“Mr. [Stephen S.] Foster kept his feet and held the crowd at bay, showing our religion to be falsehood and hypocrisy, when [Captain Stillman Snow], a member of the orthodox [Congregational] church, who had just come from his meeting (and it was said from the sacrament), leaped like a lion onto the platform. His eyes flashed fury if not fire; his teeth and his fists were clenched, and he seemed a spirit from the pit, who might have been commissioned to lead its myrmidons in a deadly fray, for such a faith and such a church as his, that a dozen years before had been proven by one of its eminent members ‘the bulwark of American slavery.' (Probably a reference to James Gillespie Birney’s “The American Churches: The Bulwarks of American Slavery.”) He asked no leave to speak; paid no respect to president [sic] or rules. His first note was a shriek. ‘It’s a lie; what you say is a lie; a damned lie! And I’ll defend the church!'”
— Parker Pillsbury, Acts of Anti-Slavery Apostles, 1883. Page 356.
It was Sunday afternoon, Aug. 27, 1848, the last day of an Anti-Slavery Convention held “a mile from the Congregational Society” at “The Grove,” next to Laban Snow’s store off Sisson Road, near the intersection of Bank Street and Hoyt Road, or behind the Ayer Lane area of Harwich Port (possible locations vary). Organized by residents of this small (population 3,258) fishing town including Joshua H. Robbins, Zebina H. Small, and Isaac Mayo, at least one of whom was a sea captain, its speakers invited from the Boston-based Abolitionist community included Foster, Pillsbury, William W. Brown, and Lucy Stone. A Sunday gathering focused on the lack of religious support for Abolitionism expanded into a four-day event with 2,000 to 2,500 in attendance.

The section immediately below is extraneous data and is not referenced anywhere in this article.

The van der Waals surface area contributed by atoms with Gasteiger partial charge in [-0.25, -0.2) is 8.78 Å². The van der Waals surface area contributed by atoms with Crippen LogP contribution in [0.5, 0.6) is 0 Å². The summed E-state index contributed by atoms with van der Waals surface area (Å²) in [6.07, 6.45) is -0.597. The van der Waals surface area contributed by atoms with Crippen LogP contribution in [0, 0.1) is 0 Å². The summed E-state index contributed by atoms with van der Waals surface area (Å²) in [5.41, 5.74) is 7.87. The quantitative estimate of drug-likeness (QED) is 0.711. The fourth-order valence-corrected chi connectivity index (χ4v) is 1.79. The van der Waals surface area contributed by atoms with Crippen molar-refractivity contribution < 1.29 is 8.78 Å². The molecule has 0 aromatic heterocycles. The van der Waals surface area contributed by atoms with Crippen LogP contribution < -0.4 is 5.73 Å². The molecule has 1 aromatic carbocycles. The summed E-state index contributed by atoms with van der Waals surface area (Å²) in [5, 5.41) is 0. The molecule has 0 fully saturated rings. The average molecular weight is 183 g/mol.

Why Harwich and why that theme? While slavery was accepted and then rejected by the Plymouth and Massachusetts colonies and the Commonwealth, Harwich’s attitude was lukewarm. Though few residents could afford slaves for domestic or agricultural purposes, sea captains living in West Harwich and Harwich Port depended financially on the “Triangular Trade” transporting captured Africans to the Caribbean islands and southern states. They also had personal relationships with southern plantation owners, with both vacationing in the other’s section of the country.